Jahangir Moghul, Vice President, Cricket Coaching Centre (CCC), while congratulating Ahmed Mustafa on winning the ICC medal, has urged the concerned authorities to extend greater support to the institution having pioneered the concept in the country.

“Ahmed Mustafa certainly deserved the recognition from the supreme body of the game. He has served the cause of cricket immensely over the years and it’s very much in the fitness of things that the International Cricket Council (ICC) has awarded a medal to him,” Jahangir Moghul, a noted social figure and philanthropist, remarked.

“Having watched him closely giving his best to the game of cricket the ICC medal should go a long way in further energizing Ahmed Mustafa who has literally devoted his life for cricket that’s dearest to his heart,” he added.

“Now the governing bodies of the sport like the Pakistan Cricket Board (PCB) and the Karachi City Cricket Association (KCCA) should lend proactive support to the CCC in the larger interest of the game,” Jahangir Moghul, Convenor Sports, Karachi Gymkhana, suggested.

“All credit to Ahmed Mustafa, a former opening batsman, for having established and ran the CCC on self help basis for well over two decades now. He has done a great service to the game. Now it’s the responsibility of the PCB as well as the KCCA to complement his efforts for the further promotion of cricket,” he reckoned.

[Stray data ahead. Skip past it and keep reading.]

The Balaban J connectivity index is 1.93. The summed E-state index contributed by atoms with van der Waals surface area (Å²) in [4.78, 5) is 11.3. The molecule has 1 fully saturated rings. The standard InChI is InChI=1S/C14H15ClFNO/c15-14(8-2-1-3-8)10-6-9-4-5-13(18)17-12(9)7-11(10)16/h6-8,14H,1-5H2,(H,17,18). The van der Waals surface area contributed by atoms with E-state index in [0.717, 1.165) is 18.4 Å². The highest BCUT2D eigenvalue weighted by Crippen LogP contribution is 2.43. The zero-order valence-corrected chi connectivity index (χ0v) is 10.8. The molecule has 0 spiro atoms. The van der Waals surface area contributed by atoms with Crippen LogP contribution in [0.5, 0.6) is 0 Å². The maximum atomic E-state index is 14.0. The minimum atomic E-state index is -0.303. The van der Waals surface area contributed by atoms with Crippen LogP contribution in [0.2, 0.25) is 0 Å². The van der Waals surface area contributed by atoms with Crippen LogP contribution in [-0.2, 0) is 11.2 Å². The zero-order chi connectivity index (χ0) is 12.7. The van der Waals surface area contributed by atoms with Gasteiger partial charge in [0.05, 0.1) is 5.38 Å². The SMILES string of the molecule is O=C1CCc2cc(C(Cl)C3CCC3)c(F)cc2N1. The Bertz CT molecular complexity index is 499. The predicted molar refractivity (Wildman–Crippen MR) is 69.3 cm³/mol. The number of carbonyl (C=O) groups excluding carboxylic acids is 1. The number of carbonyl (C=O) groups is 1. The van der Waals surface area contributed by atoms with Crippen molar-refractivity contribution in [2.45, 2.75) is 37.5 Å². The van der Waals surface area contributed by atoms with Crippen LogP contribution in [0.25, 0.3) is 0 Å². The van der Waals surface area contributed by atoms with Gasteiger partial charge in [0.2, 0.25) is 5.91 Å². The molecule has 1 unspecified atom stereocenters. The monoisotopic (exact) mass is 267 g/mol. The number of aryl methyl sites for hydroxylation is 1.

“What Ahmed Mustafa has done for the promotion of cricket will find a mention whenever history of the game is written. Let all the stakeholders support him overwhelmingly for the sake of the future of our young cricketers,” Jahangir Moghul proposed.

One inclines to agree with Jahangir Moghul because Ahmed Mustafa’s CCC can be of immense help in carrying out training and coaching programmes at the academies having been commissioned by the PCB.

It would be in the PCB’s own interest to extend fullest support to the CCC because their working relationship could be mutually beneficial. And most importantly it would be helpful in accomplishing the cherished goal of promoting the game at the grassroots level.

It may be recalled that General Tauqir Zia was the first head of the PCB to have recognized the services rendered by Ahmed Mustafa and it was during his tenure that the CCC was finally allowed to use the practice facilities in the outer area of the National Stadium, Karachi.

The then PCB Chairman’s decision of having accorded great respect to Ahmed Mustafa’s efforts was hailed by the cricket circles. Gen Tauqir Zia remained appreciative of the project and the CCC had got into life with its shifting of base to the NSK in May 2003.

Things went from bad to worse when Gen Tauqir Zia was succeeded by Shaheryar Khan. The days of Dr Nasim Ashraf didn’t bring any joys for the CCC either. There has not much support in the days of Ijaz Butt yet.

When the PCB has been generous in having invested so much of its resources in forming and running academies of their own it’s indeed surprising why they haven’t taken on board the hard working individuals and institutions having rendered great service to the game to fuel their passion.

readmore »»

Recent Posts